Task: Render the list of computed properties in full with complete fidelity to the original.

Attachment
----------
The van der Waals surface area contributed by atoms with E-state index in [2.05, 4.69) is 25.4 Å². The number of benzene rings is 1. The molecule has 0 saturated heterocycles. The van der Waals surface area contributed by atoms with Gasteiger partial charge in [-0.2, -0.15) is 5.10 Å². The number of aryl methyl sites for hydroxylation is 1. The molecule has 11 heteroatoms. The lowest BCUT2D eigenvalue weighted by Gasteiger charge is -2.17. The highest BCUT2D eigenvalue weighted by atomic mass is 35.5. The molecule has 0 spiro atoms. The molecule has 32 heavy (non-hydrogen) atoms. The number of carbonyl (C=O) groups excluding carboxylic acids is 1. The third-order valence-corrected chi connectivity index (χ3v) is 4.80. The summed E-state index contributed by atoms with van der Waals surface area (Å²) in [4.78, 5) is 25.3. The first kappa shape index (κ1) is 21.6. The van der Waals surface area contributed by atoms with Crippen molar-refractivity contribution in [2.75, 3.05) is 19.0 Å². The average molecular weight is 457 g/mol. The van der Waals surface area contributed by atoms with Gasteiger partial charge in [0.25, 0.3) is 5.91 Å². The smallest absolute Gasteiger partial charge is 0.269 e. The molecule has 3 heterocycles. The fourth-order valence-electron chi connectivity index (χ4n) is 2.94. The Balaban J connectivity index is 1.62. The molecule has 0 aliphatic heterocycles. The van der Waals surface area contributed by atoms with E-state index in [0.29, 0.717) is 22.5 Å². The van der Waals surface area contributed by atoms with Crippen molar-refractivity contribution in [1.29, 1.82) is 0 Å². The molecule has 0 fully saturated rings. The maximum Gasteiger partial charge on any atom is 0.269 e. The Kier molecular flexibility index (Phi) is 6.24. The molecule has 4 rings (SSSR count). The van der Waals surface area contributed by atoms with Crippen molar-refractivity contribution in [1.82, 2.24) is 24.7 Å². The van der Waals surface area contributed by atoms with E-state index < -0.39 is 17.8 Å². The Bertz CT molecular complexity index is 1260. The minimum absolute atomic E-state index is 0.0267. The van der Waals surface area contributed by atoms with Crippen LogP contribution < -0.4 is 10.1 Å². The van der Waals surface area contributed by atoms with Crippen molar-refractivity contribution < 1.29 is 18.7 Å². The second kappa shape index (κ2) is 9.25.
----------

The van der Waals surface area contributed by atoms with E-state index in [2.05, 4.69) is 25.4 Å². The number of benzene rings is 1. The molecule has 0 saturated heterocycles. The van der Waals surface area contributed by atoms with Gasteiger partial charge in [-0.2, -0.15) is 5.10 Å². The number of aryl methyl sites for hydroxylation is 1. The molecule has 11 heteroatoms. The lowest BCUT2D eigenvalue weighted by Gasteiger charge is -2.17. The highest BCUT2D eigenvalue weighted by atomic mass is 35.5. The molecule has 0 spiro atoms. The molecule has 32 heavy (non-hydrogen) atoms. The number of carbonyl (C=O) groups excluding carboxylic acids is 1. The third-order valence-corrected chi connectivity index (χ3v) is 4.80. The summed E-state index contributed by atoms with van der Waals surface area (Å²) in [4.78, 5) is 25.3. The first kappa shape index (κ1) is 21.6. The van der Waals surface area contributed by atoms with Crippen molar-refractivity contribution in [2.75, 3.05) is 19.0 Å². The average molecular weight is 457 g/mol. The van der Waals surface area contributed by atoms with Gasteiger partial charge in [0.25, 0.3) is 5.91 Å². The smallest absolute Gasteiger partial charge is 0.269 e. The molecule has 3 heterocycles. The fourth-order valence-electron chi connectivity index (χ4n) is 2.94. The Balaban J connectivity index is 1.62. The molecule has 0 aliphatic heterocycles. The van der Waals surface area contributed by atoms with E-state index in [0.29, 0.717) is 22.5 Å². The van der Waals surface area contributed by atoms with Crippen molar-refractivity contribution in [1.29, 1.82) is 0 Å². The molecule has 0 fully saturated rings. The maximum Gasteiger partial charge on any atom is 0.269 e. The Kier molecular flexibility index (Phi) is 6.24. The molecule has 4 rings (SSSR count). The van der Waals surface area contributed by atoms with Crippen molar-refractivity contribution in [1.82, 2.24) is 24.7 Å². The van der Waals surface area contributed by atoms with E-state index < -0.39 is 17.8 Å². The Bertz CT molecular complexity index is 1260. The minimum absolute atomic E-state index is 0.0267. The van der Waals surface area contributed by atoms with Crippen LogP contribution < -0.4 is 10.1 Å². The van der Waals surface area contributed by atoms with Crippen molar-refractivity contribution < 1.29 is 18.7 Å². The second kappa shape index (κ2) is 9.25.